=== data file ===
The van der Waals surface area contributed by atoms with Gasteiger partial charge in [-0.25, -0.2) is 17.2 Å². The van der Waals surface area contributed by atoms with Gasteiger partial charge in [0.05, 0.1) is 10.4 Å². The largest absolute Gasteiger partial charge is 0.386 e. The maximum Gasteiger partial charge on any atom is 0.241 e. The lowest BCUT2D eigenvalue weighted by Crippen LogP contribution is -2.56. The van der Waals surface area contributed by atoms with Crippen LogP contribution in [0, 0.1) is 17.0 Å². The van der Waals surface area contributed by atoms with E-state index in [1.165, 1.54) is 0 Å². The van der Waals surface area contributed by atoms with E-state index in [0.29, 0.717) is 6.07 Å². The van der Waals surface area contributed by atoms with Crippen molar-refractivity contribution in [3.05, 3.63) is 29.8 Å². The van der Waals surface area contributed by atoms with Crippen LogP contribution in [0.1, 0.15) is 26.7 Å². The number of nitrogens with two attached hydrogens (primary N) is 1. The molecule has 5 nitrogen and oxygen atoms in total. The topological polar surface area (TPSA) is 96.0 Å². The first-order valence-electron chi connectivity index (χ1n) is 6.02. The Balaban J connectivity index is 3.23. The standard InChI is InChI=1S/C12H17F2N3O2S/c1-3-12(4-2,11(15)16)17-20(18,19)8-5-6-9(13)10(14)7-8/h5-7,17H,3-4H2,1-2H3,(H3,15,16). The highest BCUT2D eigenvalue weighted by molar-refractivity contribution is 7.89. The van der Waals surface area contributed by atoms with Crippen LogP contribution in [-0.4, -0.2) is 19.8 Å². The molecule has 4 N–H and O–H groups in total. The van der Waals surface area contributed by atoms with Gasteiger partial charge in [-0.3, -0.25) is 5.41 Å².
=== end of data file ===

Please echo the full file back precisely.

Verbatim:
The van der Waals surface area contributed by atoms with Gasteiger partial charge in [-0.25, -0.2) is 17.2 Å². The van der Waals surface area contributed by atoms with Gasteiger partial charge in [0.05, 0.1) is 10.4 Å². The largest absolute Gasteiger partial charge is 0.386 e. The maximum Gasteiger partial charge on any atom is 0.241 e. The lowest BCUT2D eigenvalue weighted by Crippen LogP contribution is -2.56. The van der Waals surface area contributed by atoms with Crippen LogP contribution in [0, 0.1) is 17.0 Å². The van der Waals surface area contributed by atoms with E-state index in [1.165, 1.54) is 0 Å². The van der Waals surface area contributed by atoms with E-state index in [0.29, 0.717) is 6.07 Å². The van der Waals surface area contributed by atoms with Crippen molar-refractivity contribution in [3.05, 3.63) is 29.8 Å². The van der Waals surface area contributed by atoms with Crippen LogP contribution in [0.1, 0.15) is 26.7 Å². The number of nitrogens with two attached hydrogens (primary N) is 1. The molecule has 5 nitrogen and oxygen atoms in total. The topological polar surface area (TPSA) is 96.0 Å². The first-order valence-electron chi connectivity index (χ1n) is 6.02. The Balaban J connectivity index is 3.23. The standard InChI is InChI=1S/C12H17F2N3O2S/c1-3-12(4-2,11(15)16)17-20(18,19)8-5-6-9(13)10(14)7-8/h5-7,17H,3-4H2,1-2H3,(H3,15,16). The highest BCUT2D eigenvalue weighted by molar-refractivity contribution is 7.89. The van der Waals surface area contributed by atoms with Crippen LogP contribution in [-0.4, -0.2) is 19.8 Å². The molecule has 4 N–H and O–H groups in total. The van der Waals surface area contributed by atoms with Gasteiger partial charge in [-0.3, -0.25) is 5.41 Å².